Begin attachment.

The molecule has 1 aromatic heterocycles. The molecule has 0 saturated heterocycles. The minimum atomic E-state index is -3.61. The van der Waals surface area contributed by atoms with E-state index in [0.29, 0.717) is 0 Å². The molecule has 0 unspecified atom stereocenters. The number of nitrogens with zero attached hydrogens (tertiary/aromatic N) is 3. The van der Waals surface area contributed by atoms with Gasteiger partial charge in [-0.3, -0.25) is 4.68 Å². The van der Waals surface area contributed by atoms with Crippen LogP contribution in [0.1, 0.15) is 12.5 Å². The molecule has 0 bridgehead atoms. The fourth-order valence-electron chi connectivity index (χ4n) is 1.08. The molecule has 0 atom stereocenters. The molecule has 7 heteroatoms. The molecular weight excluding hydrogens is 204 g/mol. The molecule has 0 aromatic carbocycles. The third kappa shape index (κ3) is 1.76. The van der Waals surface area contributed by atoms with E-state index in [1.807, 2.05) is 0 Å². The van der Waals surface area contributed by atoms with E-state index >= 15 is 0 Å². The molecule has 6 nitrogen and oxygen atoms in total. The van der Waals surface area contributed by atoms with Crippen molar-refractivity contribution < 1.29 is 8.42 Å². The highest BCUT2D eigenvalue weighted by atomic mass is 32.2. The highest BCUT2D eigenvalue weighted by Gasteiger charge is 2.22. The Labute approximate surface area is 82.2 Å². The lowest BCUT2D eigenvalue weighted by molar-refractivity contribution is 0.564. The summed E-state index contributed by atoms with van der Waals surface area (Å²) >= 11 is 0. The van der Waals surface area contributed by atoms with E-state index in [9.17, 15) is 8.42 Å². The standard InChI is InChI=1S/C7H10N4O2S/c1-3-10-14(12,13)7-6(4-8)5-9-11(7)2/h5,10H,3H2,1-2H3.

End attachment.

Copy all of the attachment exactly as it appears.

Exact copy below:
The molecule has 1 aromatic heterocycles. The molecule has 0 saturated heterocycles. The minimum atomic E-state index is -3.61. The van der Waals surface area contributed by atoms with E-state index in [0.29, 0.717) is 0 Å². The molecule has 0 unspecified atom stereocenters. The number of nitrogens with zero attached hydrogens (tertiary/aromatic N) is 3. The van der Waals surface area contributed by atoms with Gasteiger partial charge in [-0.3, -0.25) is 4.68 Å². The van der Waals surface area contributed by atoms with Crippen LogP contribution in [0.1, 0.15) is 12.5 Å². The molecule has 0 bridgehead atoms. The fourth-order valence-electron chi connectivity index (χ4n) is 1.08. The molecule has 0 atom stereocenters. The molecule has 7 heteroatoms. The molecular weight excluding hydrogens is 204 g/mol. The molecule has 0 aromatic carbocycles. The third kappa shape index (κ3) is 1.76. The van der Waals surface area contributed by atoms with E-state index in [1.807, 2.05) is 0 Å². The van der Waals surface area contributed by atoms with E-state index >= 15 is 0 Å². The molecule has 6 nitrogen and oxygen atoms in total. The van der Waals surface area contributed by atoms with Crippen molar-refractivity contribution < 1.29 is 8.42 Å². The highest BCUT2D eigenvalue weighted by atomic mass is 32.2. The highest BCUT2D eigenvalue weighted by Gasteiger charge is 2.22. The Labute approximate surface area is 82.2 Å². The lowest BCUT2D eigenvalue weighted by molar-refractivity contribution is 0.564. The summed E-state index contributed by atoms with van der Waals surface area (Å²) >= 11 is 0. The van der Waals surface area contributed by atoms with E-state index in [9.17, 15) is 8.42 Å². The standard InChI is InChI=1S/C7H10N4O2S/c1-3-10-14(12,13)7-6(4-8)5-9-11(7)2/h5,10H,3H2,1-2H3.